Thursday, October 27, 2011

Occupy New Delhi

I just finished reading Arundhati Roy's Broken Republic: Three Essays (Hamish Hamilton / Penguin, 2011), about the uprisings in India's forests against government-corporate depredations. The highest-profile rebels are led by the Communist Party of India (Maoist), and though Roy discusses other groups, the Maoists are her focus in this new book. In the second essay she recounts a time she spent "Walking with the Comrades" in the forests, and it's a moving piece of work.

Of course Roy has come under attack for her sympathetic account of the Maoists and the poor farmers they are trying to organize. I trust her more than her critics, though, because she is critical of the Maoists, though not as critical as she is of state terror against the poor. Her sarcasm against respectable Indians can be withering (page 69):
Baba Amte, the well-known Gandhian, had opened his ashram and leprosy hospital in Warora in 1975. The Ramakrishna Mission and the Gayatri Samaj had been opening village schools in the remote forests of Abujhmad. In north Bastar, Baba Bihari Das had started an aggressive drive to 'bring tribals back into the Hindu folk', which involved a campaign to denigrate tribal culture, induce self-hatred, and introduce Hinduism's great gift -- caste.
(This reminds me of a friend many years ago who'd just watched Joseph Campbell's The Power of Myth on PBS and told me how wonderful it was. Among the things she'd learned was that Judeo-Christianity was the only religion that was used as a means of social control. What about Hinduism? I asked her -- you know, the caste system? She hadn't thought of that. But it's easy to romanticize oppressive systems if you don't have to live under them.)

The important thing is that Roy asks the right questions, which must be answered by not only the Maoists but by other Indian Communist Parties, and by anyone else who says they want to help all Indians, not just the 100 Indian billionaires (210-211). (Compare the quotations from Raymond Williams in these posts.)
But let's take a brief look at the star attraction in the mining belt -- the several trillion dollars' worth of bauxite. There is no environmentally sustainable way of mining bauxite and processing it into aluminium. It's a highly toxic process that most Western countries have exported out of their own environments. To produce one tonne of aluminium, you need about six tonnes of bauxite, more than a thousand tonnes of water and a massive amount of electricity. For that amount of captive water and electricity, you need big dams, which, as we know, come with their own cycle of cataclysmic destruction. Last of all -- the big question -- what is the aluminium for? Where is it going? Aluminium is a principal ingredient in the weapons industry -- for other countries' weapons industries. Given this, what would a sane, 'sustainable' mining policy be? Suppose for the sake of argument, the CPI (Maoist) were given control of the so-called Red Corridor, the tribal homeland -- with its riches of uranium, bauxite, limestone, dolomite, coal, tin, granite, marble -- how would it go about the business of policy making and governance? Would it mine minerals to put on the market in order to create revenue, build infrastructure and expand its operations? Or would it mine only enough to meet people's basic needs? How would it define 'basic needs'? For instance, would nuclear weapons be a 'basic need' in a Maoist nation state?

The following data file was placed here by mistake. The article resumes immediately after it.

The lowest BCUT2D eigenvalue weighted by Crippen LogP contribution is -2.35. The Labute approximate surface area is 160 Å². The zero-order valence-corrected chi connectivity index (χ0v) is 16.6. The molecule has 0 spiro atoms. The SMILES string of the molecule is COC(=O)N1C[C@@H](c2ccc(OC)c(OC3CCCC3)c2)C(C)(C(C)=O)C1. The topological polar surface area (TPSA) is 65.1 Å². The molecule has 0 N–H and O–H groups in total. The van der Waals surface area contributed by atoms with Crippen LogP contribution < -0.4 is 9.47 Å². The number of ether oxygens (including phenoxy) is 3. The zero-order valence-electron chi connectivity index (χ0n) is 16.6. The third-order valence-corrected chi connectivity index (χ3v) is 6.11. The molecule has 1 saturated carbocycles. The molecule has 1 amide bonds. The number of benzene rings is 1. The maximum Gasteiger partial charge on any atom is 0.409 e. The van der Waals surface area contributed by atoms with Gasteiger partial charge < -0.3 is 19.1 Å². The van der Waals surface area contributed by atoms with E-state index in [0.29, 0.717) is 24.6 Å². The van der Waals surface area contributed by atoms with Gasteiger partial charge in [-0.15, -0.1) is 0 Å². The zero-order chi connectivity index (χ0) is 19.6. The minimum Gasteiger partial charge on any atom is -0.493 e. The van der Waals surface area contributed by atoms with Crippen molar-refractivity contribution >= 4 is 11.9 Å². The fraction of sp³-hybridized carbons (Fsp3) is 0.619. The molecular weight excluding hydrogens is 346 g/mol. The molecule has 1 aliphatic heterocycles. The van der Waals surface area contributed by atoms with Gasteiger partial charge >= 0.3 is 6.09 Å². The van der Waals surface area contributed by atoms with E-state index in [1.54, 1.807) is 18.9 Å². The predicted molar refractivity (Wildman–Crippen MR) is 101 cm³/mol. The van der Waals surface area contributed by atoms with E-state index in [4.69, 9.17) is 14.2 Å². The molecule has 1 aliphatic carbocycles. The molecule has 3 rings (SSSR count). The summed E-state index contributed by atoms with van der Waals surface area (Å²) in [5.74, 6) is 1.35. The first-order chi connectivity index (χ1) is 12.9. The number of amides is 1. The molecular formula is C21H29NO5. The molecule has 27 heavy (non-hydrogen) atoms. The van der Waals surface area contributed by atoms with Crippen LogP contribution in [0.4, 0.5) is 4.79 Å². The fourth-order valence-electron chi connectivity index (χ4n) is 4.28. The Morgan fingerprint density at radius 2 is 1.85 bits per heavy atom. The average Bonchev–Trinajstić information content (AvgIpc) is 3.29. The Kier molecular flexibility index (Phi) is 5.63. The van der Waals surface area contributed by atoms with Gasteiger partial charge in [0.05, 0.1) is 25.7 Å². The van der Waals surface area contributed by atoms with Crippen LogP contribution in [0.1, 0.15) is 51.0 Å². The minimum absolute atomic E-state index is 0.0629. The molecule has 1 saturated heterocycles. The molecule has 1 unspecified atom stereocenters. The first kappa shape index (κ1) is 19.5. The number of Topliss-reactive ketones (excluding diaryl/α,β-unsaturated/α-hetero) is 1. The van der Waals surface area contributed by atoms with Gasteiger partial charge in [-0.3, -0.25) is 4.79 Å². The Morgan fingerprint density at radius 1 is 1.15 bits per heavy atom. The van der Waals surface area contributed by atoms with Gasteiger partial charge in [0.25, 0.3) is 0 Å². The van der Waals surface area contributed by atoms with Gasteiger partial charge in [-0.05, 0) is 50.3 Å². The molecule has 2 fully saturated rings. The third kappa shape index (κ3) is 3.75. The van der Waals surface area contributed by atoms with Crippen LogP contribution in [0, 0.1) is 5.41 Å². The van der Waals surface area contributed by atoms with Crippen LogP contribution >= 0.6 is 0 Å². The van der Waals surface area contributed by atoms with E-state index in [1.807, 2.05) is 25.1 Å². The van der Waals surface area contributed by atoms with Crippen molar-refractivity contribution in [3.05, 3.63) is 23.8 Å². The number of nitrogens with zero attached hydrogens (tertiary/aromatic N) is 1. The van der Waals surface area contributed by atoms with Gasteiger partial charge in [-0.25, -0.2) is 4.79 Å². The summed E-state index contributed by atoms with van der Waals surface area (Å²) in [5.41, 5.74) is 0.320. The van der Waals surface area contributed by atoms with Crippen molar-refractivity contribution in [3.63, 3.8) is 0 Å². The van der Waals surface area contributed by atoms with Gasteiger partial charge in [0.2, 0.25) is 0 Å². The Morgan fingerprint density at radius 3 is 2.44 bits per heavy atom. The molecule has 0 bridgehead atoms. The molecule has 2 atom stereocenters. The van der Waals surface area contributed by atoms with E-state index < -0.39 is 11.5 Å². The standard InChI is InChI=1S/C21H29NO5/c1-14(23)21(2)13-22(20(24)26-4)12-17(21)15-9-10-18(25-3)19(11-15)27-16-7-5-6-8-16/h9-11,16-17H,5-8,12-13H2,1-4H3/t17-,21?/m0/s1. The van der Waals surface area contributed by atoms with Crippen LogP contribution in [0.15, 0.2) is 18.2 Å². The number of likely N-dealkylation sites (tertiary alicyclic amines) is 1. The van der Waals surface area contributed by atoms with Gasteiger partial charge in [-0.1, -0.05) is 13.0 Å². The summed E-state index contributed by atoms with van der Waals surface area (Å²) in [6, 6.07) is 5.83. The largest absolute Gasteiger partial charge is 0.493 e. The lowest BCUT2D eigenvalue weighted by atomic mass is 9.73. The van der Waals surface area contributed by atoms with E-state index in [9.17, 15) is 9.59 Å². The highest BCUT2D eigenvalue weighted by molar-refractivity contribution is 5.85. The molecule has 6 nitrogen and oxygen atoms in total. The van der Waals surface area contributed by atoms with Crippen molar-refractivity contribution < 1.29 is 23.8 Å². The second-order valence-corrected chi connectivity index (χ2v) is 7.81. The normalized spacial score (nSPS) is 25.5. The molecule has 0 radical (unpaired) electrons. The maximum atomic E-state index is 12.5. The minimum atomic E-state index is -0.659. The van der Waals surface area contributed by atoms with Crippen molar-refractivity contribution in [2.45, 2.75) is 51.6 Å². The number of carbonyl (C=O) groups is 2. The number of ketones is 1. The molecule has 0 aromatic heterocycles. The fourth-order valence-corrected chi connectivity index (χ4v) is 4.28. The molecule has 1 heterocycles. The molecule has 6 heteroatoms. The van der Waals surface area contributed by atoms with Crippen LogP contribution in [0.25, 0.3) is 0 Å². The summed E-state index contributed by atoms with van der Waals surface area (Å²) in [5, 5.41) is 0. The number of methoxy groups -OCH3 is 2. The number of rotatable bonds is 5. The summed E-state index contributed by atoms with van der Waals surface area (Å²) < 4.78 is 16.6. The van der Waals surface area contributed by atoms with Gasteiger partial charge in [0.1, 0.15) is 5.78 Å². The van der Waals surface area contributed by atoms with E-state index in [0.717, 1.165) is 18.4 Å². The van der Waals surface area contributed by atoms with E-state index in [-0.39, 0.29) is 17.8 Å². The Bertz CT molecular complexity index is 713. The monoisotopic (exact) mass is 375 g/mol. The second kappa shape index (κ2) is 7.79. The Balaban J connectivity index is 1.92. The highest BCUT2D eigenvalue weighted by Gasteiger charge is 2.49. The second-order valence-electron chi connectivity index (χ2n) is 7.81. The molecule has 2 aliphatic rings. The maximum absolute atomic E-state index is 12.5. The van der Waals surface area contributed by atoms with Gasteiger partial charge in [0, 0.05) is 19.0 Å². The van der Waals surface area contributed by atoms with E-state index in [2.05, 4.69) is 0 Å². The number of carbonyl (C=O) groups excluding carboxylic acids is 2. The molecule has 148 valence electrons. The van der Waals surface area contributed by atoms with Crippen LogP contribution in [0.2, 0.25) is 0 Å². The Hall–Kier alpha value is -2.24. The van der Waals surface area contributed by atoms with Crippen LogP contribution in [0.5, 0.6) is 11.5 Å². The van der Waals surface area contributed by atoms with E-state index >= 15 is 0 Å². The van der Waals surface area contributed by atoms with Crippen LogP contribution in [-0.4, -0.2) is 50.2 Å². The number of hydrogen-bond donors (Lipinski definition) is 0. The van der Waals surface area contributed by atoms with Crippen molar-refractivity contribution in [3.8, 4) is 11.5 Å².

Over the years I've asked questions like these to various politicos, all of whom brushed them aside impatiently, which probably means they don't want to think about them, or to admit that they've already thought about them, and see no problem with running the poor off their land to permit industrial development. This is a mindset shared by private-sector capitalists and public-sector capitalists alike, though "private-sector" is a misnomer since Western anti-communist capitalism still leans heavily on the state for support, defense, and subsidy. Roy is aware of this, for she immediately points to the record of industrialized societies on both sides of the ideological divide. For the nominally socialist countries no less than the 'capitalist' ones,
the ability to consume has become the yardstick by which progress is measured. For this kind of 'progress', you need industry. To feed the industry, you need a steady supply of raw material. For that you need mines, dams, domination, colonies, war. Old powers are waning, new ones rising ... [212].
Except that there's nothing new about this process. For Marx (as Roy acknowledges earlier in the book), revolution would come out of the smokestacks of factories; the reason why the Soviet Union rejected Maoism as an "infantile leftist disorder" was that Mao thought revolution could arise in a country of peasants, with no industrial base to speak of. Once that revolution succeeded, however, the industrial base followed in the Great Leap Forward, with great human cost. But industrial capitalism always exacts a great human cost, in the West, in the East, and what's now called the Global South.

That's important to remember, because apologists for the West have pointed to the human costs of Stalin's and Mao's "modernization" of their respective countries; the resultant debate rather resembles the Creationist / Evolutionist debates, in which sides assume that between them they cover all possible positions. Creationists assume that if they can find crucial flaws in Darwinism, Creationism will be the only option remaining. It isn't; but it also doesn't follow that if Creationism is false, Darwinism as it's now construed must be true. There are always other alternatives. Likewise, Capitalists assume that if Socialism fails, Capitalism is vindicated. Looking at the world today, it's hard to take that claim seriously.